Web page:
Good Samaritan Gets $80,000 for Her Lawyer

     BROOKLYN, N.Y. (CN) – A Brooklyn woman can recoup attorneys’ fees after security guards arrested her for adjusting a shirt strap that was slipping off the shoulder of a 15-year-old girl in handcuffs, a federal judge ruled.



     Guards at the Starrett City development cuffed resident Annette Brown so tightly that she had to get surgery for carpal tunnel syndrome.
     “Ms. Brown claimed that on the night of July 28, 2008, she heard a teenagers shouting near to where she lived, and thinking that her children could be near to the scene, she entered into the area to tell her children to go home. Once there, she saw Starrett City peace officers, including defendant Sergeant Ruppert Newman. While telling her children to go home, a fifteen year-old girl, that she knew, Diamond Medlock, was in handcuffs and held by Sgt. Newman. Medlock asked if Ms. Brown would fix her shirt that was coming down, and Ms. Brown pulled the strap of the shirt back over Medlock’s shoulder, while Medlock’s arms were handcuffed behind her,” according to a recent brief Brown filed.
     “Sgt. Newman, who had been holding Medlock, then grabbed Ms. Brown, turned her around and handcuffed her.”
     Brown filed a federal complaint the following year against Starrett City Associates, Officer Newman and several other unidentified officers, alleging several civil rights violations, including excessive force, false arrest and malicious prosecution.
     Though a jury declined to find that Brown had been falsely arrested, it awarded her $500 for the excessive-force charge on July 8, 2011.
     Brown’s attorney Michael Mangan told Courthouse News that the false-arrest charge is difficult to prove.
     “I thought it was an act of Good Samaritanism,” Mangan said. “As far as probable cause goes, a police office could say, ‘This young woman was in custody.’ It’s reasonable for a police officer to believe there was probable cause.”
     Mangan’s brief describes the more successful excessive force allegations.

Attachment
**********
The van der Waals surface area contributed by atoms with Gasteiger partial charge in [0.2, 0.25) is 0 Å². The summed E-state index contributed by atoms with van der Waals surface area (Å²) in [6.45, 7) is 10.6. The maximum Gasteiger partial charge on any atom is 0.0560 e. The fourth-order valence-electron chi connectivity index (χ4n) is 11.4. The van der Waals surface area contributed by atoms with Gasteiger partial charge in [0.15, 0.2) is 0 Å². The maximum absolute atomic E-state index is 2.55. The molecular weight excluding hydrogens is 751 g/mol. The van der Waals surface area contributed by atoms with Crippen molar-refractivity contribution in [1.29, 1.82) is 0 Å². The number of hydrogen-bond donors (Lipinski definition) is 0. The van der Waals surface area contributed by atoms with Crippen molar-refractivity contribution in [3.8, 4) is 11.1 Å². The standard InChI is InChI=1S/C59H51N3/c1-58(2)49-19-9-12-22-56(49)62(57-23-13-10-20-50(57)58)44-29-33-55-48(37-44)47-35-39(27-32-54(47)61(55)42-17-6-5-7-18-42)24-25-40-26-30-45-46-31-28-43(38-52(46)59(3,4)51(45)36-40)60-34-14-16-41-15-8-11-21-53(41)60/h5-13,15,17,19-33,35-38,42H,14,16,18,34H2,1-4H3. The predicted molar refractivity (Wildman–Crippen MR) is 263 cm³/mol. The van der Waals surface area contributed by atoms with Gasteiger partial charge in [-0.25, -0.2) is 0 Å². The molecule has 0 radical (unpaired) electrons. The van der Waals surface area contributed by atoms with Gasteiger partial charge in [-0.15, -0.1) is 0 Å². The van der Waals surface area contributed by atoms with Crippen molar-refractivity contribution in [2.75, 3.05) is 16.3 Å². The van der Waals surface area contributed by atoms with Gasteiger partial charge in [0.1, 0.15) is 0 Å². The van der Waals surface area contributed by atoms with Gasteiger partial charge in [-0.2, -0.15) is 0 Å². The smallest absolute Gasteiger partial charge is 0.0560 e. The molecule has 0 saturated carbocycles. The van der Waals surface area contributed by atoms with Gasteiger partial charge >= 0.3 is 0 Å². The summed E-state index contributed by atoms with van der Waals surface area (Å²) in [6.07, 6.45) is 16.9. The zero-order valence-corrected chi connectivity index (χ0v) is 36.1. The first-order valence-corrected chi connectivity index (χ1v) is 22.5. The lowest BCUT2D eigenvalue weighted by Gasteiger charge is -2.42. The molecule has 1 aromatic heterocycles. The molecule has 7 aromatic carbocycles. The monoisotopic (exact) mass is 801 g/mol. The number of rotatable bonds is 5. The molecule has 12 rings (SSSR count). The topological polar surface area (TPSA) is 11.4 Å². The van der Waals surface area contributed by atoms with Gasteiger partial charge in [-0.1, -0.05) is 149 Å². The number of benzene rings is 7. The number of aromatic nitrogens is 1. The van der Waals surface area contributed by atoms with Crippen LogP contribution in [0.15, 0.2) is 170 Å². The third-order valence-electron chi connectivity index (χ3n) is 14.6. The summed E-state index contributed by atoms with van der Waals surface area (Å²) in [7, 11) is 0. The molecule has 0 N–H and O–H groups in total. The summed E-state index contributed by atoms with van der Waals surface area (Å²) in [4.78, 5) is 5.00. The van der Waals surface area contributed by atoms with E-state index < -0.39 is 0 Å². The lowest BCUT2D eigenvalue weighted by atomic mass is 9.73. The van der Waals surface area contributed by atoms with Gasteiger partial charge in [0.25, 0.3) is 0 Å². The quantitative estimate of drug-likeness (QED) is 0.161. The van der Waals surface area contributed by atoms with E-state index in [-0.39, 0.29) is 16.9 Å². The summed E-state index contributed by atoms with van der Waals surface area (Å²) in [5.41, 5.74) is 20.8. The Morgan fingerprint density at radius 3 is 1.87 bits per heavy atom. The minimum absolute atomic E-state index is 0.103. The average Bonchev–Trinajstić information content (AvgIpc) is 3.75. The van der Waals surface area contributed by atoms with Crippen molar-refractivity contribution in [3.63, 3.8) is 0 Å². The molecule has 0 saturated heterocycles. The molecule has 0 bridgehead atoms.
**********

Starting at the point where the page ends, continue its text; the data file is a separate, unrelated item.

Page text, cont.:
“While she was being handcuffed, Ms. Brown informed Sgt. Newman that she had pre-existing injury to her wrists, carpal tunnel syndrome, and requested that he please be careful. Sgt. Newman, despite these pleas, handcuffed her very tightly.
     “Annette Brown was transported to the Starrett City Department of Public Safety (“DPS”), where she was handcuffed to a chair, and detained while a charge of disorderly conduct was written up in a summons to be given to her. While there, she complained of pain in her wrists and asked repeatedly if the handcuffs could be loosened or removed.
     “Eventually, the cuff on her left wrist was removed. Ms. Brown’s wrists were swollen and Starrett Security officers called an ambulance. Emergency Medical Services entered into the DPS station house and attended to Ms. Brown, eventually removing her to Kings County Hospital that night,” the brief states.
     Throughout the trial, Starrett City had insisted that a different, female officer put Brown in handcuffs, but U.S. District Judge Jack Weinstein blasted that defense as untruthful.
     “Well, I think [Mangan] may have well been right,” Weinstein said. “They were lying. Newman was probably the one who did it.'”
     Mangan told Courthouse News that the housing development’s misleading testimony illustrates a culture of impunity for private security forces operating on public housing developments.
     Unlike private security forces, city police are accountable to civilian complaint review boards, internal affairs and other such bodies, he explained.
     “Since they took a position that turned out being absolutely false, they were promoting a culture of denial in terms of any complaints against them,” Mangan said.
     Considered special patrolmen under New York state law, private security guards are deputized to serve as police officers, following the patrol guide of the New York City police department, Mangan said.
     He said many New York City hospitals use these services, but he did not know of any studies into how they function or get held accountable to the people they serve.
     “I have a feeling that it’s very loosey-goosey,” he said. “As long as they don’t step out of line too far, they’re allowed to act as deputies. It’s that statute that enables them to be special patrolmen.”
     On Monday, U.S. District Judge Jack Weinstein accepted the recommendation of a magistrate judge to grant Mangan approximately $80,000 in legal fees.
     Attorneys for Starrett City were not available for comment.

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